Friday, December 9, 2022

East Windham Conservation Project advances to next phase

By Abby Wilson

With plans to open in 2023, the East Windham Conservation Project promises to be one of the largest recreational conservation lands in the Greater Portland area.

Rachelle Curran Apse, executive director of the Presumpscot 
Regional Land Trust, talks about the new East Windham
Conservation Project while giving a guided tour of the site
in November. The site is expected to open next year.
Access to this property will be off Falmouth Road. The parking lot will have enough space for 60 cars and will feature a turnaround area for school buses.

Currently, a woods road runs through the property which will serve as a base for a paved ADA accessible trail. This trail will accommodate wheelchairs and strollers, opening the property up for visitors of all abilities.

This project has been supported by both the Presumpscot Regional Land Trust and the Town of Windham.

Several ‘sneak peek walk-throughs’ for the public have been coordinated. The last event in November brought more than 70 people to the property. A guided hike was led by the land trust and the town, with narration from Rachelle Curran Apse, PRLT Executive Director.

She spoke about the incredible qualities of the East Windham Conservation Project property including views of Mount Washington and the lack of invasive species which she said was “unique and delightful.” Minimal invasive species treatments will be needed in the future which will save staff the need to budget for this type of stewardship.

Curran Apse also said that the property has received necessary funding not only from grants but also individuals in the community. With 70-plus people showing up for early property visits, it’s clear that there is excitement for this project in the Greater Portland Area.

The project will promote accessibility but will also allow for other types of recreation besides walking. The trails will be open to bikes, horses, dogs and skiing. The property will be open for school groups to study nature and for families to get outside and explore. Curran Apse said that kids will be able to learn how to ride a bike on the easy trail system.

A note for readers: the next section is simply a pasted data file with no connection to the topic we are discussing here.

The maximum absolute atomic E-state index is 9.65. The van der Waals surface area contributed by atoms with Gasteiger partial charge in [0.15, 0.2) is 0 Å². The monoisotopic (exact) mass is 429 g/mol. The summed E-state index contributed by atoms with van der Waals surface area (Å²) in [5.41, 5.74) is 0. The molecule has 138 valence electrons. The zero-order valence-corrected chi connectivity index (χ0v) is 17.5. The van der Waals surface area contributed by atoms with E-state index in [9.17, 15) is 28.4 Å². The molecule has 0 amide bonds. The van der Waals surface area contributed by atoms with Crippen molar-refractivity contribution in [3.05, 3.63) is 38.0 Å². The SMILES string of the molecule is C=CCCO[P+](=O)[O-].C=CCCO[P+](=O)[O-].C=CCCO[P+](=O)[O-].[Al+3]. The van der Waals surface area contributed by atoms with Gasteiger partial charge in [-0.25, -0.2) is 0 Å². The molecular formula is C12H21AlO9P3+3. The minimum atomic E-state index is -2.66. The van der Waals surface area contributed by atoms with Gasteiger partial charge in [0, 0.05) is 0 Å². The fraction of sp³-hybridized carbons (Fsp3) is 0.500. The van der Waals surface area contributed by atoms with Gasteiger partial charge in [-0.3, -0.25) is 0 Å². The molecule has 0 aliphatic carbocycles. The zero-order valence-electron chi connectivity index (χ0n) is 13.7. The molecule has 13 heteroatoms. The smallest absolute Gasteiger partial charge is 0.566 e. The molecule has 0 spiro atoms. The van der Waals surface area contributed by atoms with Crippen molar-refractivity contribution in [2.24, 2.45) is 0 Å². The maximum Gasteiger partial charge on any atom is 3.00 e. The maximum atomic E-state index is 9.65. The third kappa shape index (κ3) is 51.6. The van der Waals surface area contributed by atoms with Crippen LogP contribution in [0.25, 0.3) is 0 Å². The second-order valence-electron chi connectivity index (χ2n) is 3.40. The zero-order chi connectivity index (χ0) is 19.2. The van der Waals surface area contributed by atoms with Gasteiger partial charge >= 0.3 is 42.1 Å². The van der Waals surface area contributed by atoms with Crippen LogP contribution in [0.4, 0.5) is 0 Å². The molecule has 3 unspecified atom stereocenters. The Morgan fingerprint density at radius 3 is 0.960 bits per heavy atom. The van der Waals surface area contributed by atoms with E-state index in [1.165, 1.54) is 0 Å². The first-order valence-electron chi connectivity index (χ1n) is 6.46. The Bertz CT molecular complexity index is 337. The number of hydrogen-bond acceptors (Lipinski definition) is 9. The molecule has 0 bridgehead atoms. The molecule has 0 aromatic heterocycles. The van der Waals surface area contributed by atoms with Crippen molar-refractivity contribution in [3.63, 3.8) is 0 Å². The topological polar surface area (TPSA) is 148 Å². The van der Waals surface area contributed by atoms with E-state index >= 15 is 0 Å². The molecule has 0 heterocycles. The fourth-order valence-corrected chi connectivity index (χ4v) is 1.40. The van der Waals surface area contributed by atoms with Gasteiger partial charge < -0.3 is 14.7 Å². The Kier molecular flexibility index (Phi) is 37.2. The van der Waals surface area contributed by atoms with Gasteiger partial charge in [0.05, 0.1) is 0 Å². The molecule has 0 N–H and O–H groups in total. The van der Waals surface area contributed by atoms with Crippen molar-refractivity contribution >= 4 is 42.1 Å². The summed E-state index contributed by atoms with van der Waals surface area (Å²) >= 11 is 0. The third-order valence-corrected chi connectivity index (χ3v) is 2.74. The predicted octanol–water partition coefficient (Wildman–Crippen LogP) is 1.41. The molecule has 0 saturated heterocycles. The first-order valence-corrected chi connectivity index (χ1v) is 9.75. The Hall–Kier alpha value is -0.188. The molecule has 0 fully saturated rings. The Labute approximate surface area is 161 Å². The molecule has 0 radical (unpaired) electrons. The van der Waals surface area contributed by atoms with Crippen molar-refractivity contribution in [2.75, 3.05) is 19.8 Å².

By next fall, there will be five miles of trails on the East Windham Conservation Project property. Trails will be completed in part by the Maine Conservation Corps, and by local trail builder Chris Cyr.

He is a resident of Gorham and has built multi-use trails for snowshoeing, hiking and biking. Cyr says that he plans to create green for easy, and blue for medium difficulty trails, with two miles of the five miles planned to be easy walking paths.

Future trail work will include creating an additional five miles with connections to the Town of Windham’s recreational properties. Another project within the next five years will be building an observation tower at the site to provide 360-degree mountain views.

Once the property is open next year, visitors will be able to view Mount Washington, the southern Presidential range, Pleasant Mountain and the White Mountains. This incredible mountain skyscape can be seen after only a third of a mile walk from the parking area.

The property also features spectacular views of Little Duck Pond. The land trust will protect 1,500 feet of pond frontage on top of the existing 38 acres of wetlands, increasing water quality and wildlife habitat.

Access to the pond will be from a short spur trail off the ADA trail. There will not be a put-in for watercraft as the pond is not ideal for swimming because of its shallowness and muddy bottom.

The previous owner had a small quarry on the site which is planned to become an observation area to study geology.

Most of this property is forested and was harvested within the last few years. Curran Apse said that there may be future plans to manage the forest for wildlife habitat but there is no need to support the project financially by harvesting and selling timber.

The East Windham Conservation Project is extremely significant because it will be easily accessible and within a dozen miles from 200,000 people in the state of Maine.

The property will connect to several other conservation areas such as Lowell Preserve, North Falmouth Community Forest and Blackstrap Hill Preserve. Curran Apse said that wildlife and people are expected to benefit from this project.

The property is 750 acres, making it the same size as Bradbury State Park. That state park currently has about 30 miles of trails, while the East Windham Conservation Project plans to create 10 miles of trails. That means this parcel will have ample space and habitat for wildlife to raise young but also to use as a migration corridor. <

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